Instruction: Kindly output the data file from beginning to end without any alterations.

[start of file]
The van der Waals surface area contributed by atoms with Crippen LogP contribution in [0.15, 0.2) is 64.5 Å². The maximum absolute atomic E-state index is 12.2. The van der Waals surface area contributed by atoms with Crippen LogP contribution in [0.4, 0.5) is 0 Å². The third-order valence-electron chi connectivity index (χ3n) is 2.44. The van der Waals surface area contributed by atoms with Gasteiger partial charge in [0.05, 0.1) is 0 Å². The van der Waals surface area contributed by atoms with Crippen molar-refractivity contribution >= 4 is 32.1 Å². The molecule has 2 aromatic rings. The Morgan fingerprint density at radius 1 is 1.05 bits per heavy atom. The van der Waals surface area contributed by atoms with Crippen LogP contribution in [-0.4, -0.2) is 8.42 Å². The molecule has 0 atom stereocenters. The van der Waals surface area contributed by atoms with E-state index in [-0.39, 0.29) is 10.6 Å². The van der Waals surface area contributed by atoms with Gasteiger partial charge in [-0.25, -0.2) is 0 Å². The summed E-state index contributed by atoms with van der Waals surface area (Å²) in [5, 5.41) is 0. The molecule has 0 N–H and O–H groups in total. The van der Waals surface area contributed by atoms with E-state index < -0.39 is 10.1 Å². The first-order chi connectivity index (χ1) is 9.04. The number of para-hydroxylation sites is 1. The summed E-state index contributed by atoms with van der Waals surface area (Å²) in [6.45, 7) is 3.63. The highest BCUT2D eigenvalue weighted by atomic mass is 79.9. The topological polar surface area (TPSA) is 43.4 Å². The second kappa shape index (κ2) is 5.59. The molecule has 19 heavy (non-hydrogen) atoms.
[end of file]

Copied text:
The van der Waals surface area contributed by atoms with Crippen LogP contribution in [0.15, 0.2) is 64.5 Å². The maximum absolute atomic E-state index is 12.2. The van der Waals surface area contributed by atoms with Crippen LogP contribution in [0.4, 0.5) is 0 Å². The third-order valence-electron chi connectivity index (χ3n) is 2.44. The van der Waals surface area contributed by atoms with Gasteiger partial charge in [0.05, 0.1) is 0 Å². The van der Waals surface area contributed by atoms with Crippen molar-refractivity contribution >= 4 is 32.1 Å². The molecule has 2 aromatic rings. The Morgan fingerprint density at radius 1 is 1.05 bits per heavy atom. The van der Waals surface area contributed by atoms with Crippen LogP contribution in [-0.4, -0.2) is 8.42 Å². The molecule has 0 atom stereocenters. The van der Waals surface area contributed by atoms with E-state index in [-0.39, 0.29) is 10.6 Å². The van der Waals surface area contributed by atoms with Gasteiger partial charge in [-0.25, -0.2) is 0 Å². The summed E-state index contributed by atoms with van der Waals surface area (Å²) in [5, 5.41) is 0. The molecule has 0 N–H and O–H groups in total. The van der Waals surface area contributed by atoms with E-state index < -0.39 is 10.1 Å². The first-order chi connectivity index (χ1) is 9.04. The number of para-hydroxylation sites is 1. The summed E-state index contributed by atoms with van der Waals surface area (Å²) in [6.45, 7) is 3.63. The highest BCUT2D eigenvalue weighted by atomic mass is 79.9. The topological polar surface area (TPSA) is 43.4 Å². The second kappa shape index (κ2) is 5.59. The molecule has 19 heavy (non-hydrogen) atoms.